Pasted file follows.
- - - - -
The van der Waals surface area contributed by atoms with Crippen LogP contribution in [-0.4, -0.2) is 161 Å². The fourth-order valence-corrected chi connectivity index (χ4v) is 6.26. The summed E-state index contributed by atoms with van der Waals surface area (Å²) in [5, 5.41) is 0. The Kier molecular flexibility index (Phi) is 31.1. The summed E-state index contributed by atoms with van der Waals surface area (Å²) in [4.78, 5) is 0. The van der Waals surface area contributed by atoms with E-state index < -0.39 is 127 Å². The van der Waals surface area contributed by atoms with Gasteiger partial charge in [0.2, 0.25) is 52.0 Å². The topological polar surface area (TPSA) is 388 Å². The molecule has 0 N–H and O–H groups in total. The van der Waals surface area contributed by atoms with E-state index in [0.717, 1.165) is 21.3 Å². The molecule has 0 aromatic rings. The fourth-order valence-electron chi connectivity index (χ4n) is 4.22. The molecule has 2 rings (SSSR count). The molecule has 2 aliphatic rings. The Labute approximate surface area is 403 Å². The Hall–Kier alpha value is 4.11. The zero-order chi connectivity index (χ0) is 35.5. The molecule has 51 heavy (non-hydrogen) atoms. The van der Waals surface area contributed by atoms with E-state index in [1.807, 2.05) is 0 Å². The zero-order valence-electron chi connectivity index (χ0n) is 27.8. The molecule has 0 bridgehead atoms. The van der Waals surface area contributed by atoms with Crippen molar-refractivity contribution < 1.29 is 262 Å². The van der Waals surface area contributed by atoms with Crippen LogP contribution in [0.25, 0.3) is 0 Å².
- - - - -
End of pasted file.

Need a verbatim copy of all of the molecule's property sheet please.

The van der Waals surface area contributed by atoms with Crippen LogP contribution in [-0.4, -0.2) is 161 Å². The fourth-order valence-corrected chi connectivity index (χ4v) is 6.26. The summed E-state index contributed by atoms with van der Waals surface area (Å²) in [5, 5.41) is 0. The Kier molecular flexibility index (Phi) is 31.1. The summed E-state index contributed by atoms with van der Waals surface area (Å²) in [4.78, 5) is 0. The van der Waals surface area contributed by atoms with E-state index < -0.39 is 127 Å². The van der Waals surface area contributed by atoms with Gasteiger partial charge in [0.2, 0.25) is 52.0 Å². The topological polar surface area (TPSA) is 388 Å². The molecule has 0 N–H and O–H groups in total. The van der Waals surface area contributed by atoms with E-state index in [0.717, 1.165) is 21.3 Å². The molecule has 0 aromatic rings. The fourth-order valence-electron chi connectivity index (χ4n) is 4.22. The molecule has 2 rings (SSSR count). The molecule has 2 aliphatic rings. The Labute approximate surface area is 403 Å². The Hall–Kier alpha value is 4.11. The zero-order chi connectivity index (χ0) is 35.5. The molecule has 51 heavy (non-hydrogen) atoms. The van der Waals surface area contributed by atoms with E-state index in [1.807, 2.05) is 0 Å². The zero-order valence-electron chi connectivity index (χ0n) is 27.8. The molecule has 0 bridgehead atoms. The van der Waals surface area contributed by atoms with Crippen molar-refractivity contribution < 1.29 is 262 Å². The van der Waals surface area contributed by atoms with Crippen LogP contribution in [0.25, 0.3) is 0 Å².